Industrial cybersecurity company Applied Risk analyzed on Tuesday security vulnerabilities that were detected in GE Digital’s iFIX HMI/SCADA equipment. The loopholes would allow an authenticated, but unprivileged user, to modify the system-wide iFIX configuration potentially leading to the arbitrary execution of attacker code. Used for industrial process visualization, monitoring and control, GE’s iFIX is a Human Machine Interface (HMI) product.
The execution would occur under the privileges of the user running the iFIX equipment, such as other users on the system, and therefore, could be used for privilege escalation, Applied Risk said in a post.
GE has confirmed that iFIX equipment up to and including version 6.1 are affected. The Cybersecurity and Infrastructure Security Agency (CISA) reported that iFIX’s vulnerabilities allows a local authenticated user to modify system-wide iFIX configurations through the registry, which may allow privilege escalation. It also found that the equipment allows a local authenticated user to modify system-wide iFIX configurations through section objects, which again may allow privilege escalation.
William Knowles of Applied Risk reported these vulnerabilities to CISA, along with Sharon Brizinov of Claroty who reported the vulnerabilities separately to GE.
Knowles, a security researcher, documents how the section object vulnerability facing iFIX was discovered, and how it could be abused for privilege escalation using GE’s iFIX 5.8 (build 8255).
The Windows controls access to these section objects is through Access Control Lists (ACLs) that operate independently of other Windows security mechanisms, according to Knowles. It would be possible, for example, for a medium integrity process to open a handle to a section object initially created and used by a high integrity process, as long as the process’ user context meets the criteria defined by the ACL.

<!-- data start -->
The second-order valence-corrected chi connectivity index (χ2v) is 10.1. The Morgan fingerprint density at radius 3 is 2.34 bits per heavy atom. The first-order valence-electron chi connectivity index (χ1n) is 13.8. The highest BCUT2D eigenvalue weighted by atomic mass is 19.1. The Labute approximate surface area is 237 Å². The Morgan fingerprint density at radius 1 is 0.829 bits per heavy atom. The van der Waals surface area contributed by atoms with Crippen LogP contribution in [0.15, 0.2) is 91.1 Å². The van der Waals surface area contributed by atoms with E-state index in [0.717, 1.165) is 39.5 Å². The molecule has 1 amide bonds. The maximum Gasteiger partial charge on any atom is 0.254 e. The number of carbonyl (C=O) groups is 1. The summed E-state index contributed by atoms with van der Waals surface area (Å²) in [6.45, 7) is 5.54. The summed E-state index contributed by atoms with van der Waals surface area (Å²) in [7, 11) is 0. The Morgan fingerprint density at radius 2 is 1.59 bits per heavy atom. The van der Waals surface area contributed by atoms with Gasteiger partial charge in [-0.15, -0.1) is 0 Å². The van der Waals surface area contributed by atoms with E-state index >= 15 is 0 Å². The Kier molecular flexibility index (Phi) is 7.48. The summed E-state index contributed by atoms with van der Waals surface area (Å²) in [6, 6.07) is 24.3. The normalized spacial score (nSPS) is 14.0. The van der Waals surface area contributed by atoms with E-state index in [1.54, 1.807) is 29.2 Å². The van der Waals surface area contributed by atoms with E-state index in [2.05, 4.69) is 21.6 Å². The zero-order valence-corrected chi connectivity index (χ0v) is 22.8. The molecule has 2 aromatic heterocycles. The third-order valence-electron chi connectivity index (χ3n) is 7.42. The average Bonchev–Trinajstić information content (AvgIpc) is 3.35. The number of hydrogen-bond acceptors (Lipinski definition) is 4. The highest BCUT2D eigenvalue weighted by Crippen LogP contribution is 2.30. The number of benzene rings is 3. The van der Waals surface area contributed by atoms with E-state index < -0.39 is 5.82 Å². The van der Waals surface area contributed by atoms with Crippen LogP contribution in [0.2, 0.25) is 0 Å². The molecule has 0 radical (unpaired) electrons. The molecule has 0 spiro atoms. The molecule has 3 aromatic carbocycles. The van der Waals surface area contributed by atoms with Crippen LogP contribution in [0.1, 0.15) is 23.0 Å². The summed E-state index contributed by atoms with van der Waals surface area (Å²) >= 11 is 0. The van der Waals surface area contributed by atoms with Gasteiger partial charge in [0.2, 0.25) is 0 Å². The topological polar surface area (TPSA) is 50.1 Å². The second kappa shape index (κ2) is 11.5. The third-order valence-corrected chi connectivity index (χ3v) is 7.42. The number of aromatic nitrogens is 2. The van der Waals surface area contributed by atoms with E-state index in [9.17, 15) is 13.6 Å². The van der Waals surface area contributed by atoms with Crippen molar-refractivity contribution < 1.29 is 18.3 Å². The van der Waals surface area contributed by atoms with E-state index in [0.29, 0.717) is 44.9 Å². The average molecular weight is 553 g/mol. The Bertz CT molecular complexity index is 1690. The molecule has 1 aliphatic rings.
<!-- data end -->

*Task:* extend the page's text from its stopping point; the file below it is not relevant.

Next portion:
If insecure permissions are configured on these section objects, however, an attacker could potentially abuse them to corrupt the memory of other processes, and potentially achieve privilege escalation, Knowles said.
The insecure section object permissions were identified using Microsoft’s tool, accesschk. The section objects with weak permissions that were used by iFIX processes, and in some instances a number of other section objects with weak permissions that followed the same naming convention were identified with different integer values, Knowles noted.
The privilege escalation example in this disclosure takes advantage of the section object that is named “ENV_MEM”.
The ACL was set to NULL, and had no entries configured within it. By default on a Windows system this means that it is accessible by any user, Knowles said. Due to this ACL configuration a user of any privilege would be able to open a handle to the section object, read its contents, and write to them.
The “ENV_MEM” section object was inspected and found to be the memory location used to store application-specific environment variables.
For the demonstration, the NLSPATH variable is chosen. A program was written to open a handle to this section object and replace the contents of the NLSPATH variable with the malicious path “c:\temp”, which is an example of a location writable by a low privileged user, Knowles said.
The intent of this modification is that the environment variables are used by iFIX to determine the locations from which to load DLL files. Therefore, if an attacker can control these locations, they can control DLLs loaded into high privileged processes. C++ code is provided for this modification, he added.
Using a compiled version of the code, it can now be executed. This successfully changes the environment variable value. It also shows the contents of the “c:\temp” directory, where a malicious DLL spawns Microsoft’s calculator, Knowles said.
When the system configuration utility is next executed it searches the NLSPATH location for this DLL before loading it into its process, he added. This maliciously spawned process would then run under the context of the user that ran the System Configuration utility, which would be a high privileged process as that is what is required by the binary, and therefore, privilege escalation is successful.
GE Digital recommends users immediately upgrade all instances of the affected software to GE Digital’s iFIX product v6.5, the CISA advisory said.
Knowles says that a restrictive ACL should be explicitly set on all section objects. An ACL should never be NULL as this permits any local user access to the object that it protects. The configured ACL should restrict the section object to only the required users such as high privileged users or groups running the iFIX processes to help prevent the system-wide configuration from being edited by low privileged users.